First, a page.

Defining Patriotism: From The Left Hand of Darkness


While rereading Ursula K. Le Guin’s The Left Hand of Darkness for this month’s reading group post, I found a quote that seems all too appropriate for the current political climate here in the US.  Estraven, the king’s adviser, asks Genly Ai, an envoy from off planet, if he knows what patriotism is.  When Ai answers that he doesn’t know, aside from love of one’s country, Estraven explains:

“No, I don’t mean love, when I say patriotism.  I mean fear.  The fear of the other.  And its expressions are political, not poetical: hate, rivalry, aggression.  It grows in us, that fear.  It grows in us year by year.  We’ve followed our road too far.”

I’ll have the reading group post up later this month, but I wanted to note this passage before then.  How do we keep ourselves as a nation from following our own patriotic road too far?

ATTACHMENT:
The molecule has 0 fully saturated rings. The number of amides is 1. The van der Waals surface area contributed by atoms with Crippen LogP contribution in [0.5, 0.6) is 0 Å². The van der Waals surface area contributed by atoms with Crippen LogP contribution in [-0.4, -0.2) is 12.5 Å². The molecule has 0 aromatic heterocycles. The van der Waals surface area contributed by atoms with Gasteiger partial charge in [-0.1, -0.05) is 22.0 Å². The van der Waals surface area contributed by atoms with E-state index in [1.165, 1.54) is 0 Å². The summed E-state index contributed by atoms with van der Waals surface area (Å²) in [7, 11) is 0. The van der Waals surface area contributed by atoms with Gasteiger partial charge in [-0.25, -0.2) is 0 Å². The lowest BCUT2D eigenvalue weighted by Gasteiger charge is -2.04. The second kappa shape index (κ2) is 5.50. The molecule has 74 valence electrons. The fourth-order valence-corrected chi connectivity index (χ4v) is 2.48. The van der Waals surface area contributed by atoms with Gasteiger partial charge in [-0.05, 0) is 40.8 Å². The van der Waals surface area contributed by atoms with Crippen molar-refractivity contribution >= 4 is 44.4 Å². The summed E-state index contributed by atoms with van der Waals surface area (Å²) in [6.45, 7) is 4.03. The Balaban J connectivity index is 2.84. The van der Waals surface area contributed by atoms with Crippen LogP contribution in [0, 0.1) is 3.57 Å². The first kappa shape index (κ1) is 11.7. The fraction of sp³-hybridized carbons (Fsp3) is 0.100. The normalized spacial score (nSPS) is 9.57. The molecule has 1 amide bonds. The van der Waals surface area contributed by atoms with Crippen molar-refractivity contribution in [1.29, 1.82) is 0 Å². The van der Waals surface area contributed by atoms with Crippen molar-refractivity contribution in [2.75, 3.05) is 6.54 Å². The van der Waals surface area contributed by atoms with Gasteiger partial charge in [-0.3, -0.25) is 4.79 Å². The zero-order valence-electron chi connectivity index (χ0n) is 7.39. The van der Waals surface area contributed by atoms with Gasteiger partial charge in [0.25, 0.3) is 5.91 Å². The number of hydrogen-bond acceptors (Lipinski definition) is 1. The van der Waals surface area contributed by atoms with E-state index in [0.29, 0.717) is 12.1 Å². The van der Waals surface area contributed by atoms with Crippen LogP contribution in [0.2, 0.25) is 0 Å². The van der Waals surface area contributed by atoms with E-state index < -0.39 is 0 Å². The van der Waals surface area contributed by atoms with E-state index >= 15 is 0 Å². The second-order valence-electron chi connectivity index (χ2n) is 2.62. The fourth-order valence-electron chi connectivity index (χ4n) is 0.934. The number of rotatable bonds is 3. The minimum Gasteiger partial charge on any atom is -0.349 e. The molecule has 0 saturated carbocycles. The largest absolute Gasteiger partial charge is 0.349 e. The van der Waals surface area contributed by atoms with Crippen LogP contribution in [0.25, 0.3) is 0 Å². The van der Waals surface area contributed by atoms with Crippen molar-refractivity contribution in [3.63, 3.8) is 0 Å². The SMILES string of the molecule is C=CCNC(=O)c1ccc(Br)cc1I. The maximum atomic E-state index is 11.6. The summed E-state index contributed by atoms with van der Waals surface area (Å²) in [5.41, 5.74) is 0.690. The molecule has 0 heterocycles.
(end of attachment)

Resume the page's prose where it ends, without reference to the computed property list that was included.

Comments

  1. Kwt says

    I think that bridge has been crossed so far back that it has collapsed for want of maintenance. Was it this bad in the Civil Rights era? I don’t know, I wasn’t there. It feels like the US is headed for explosive (or implosive) dysfunction.

    Isaac Asimov’s Foundation series remains great science fiction today even though the technology is amusingly quaint. The inexorable crumbling of the Empire seems applicable here.

  2. Robert, not Bob says

    Time to abandon the hopelessly rotten concept. Dig into patriotism, and what do you find? Enormous amounts of mindless hate, and just a little bit of “positive concern for the welfare of the nation”, which seems rather out of place. (And the nation isn’t a real thing, anyway. Only the people are real.)

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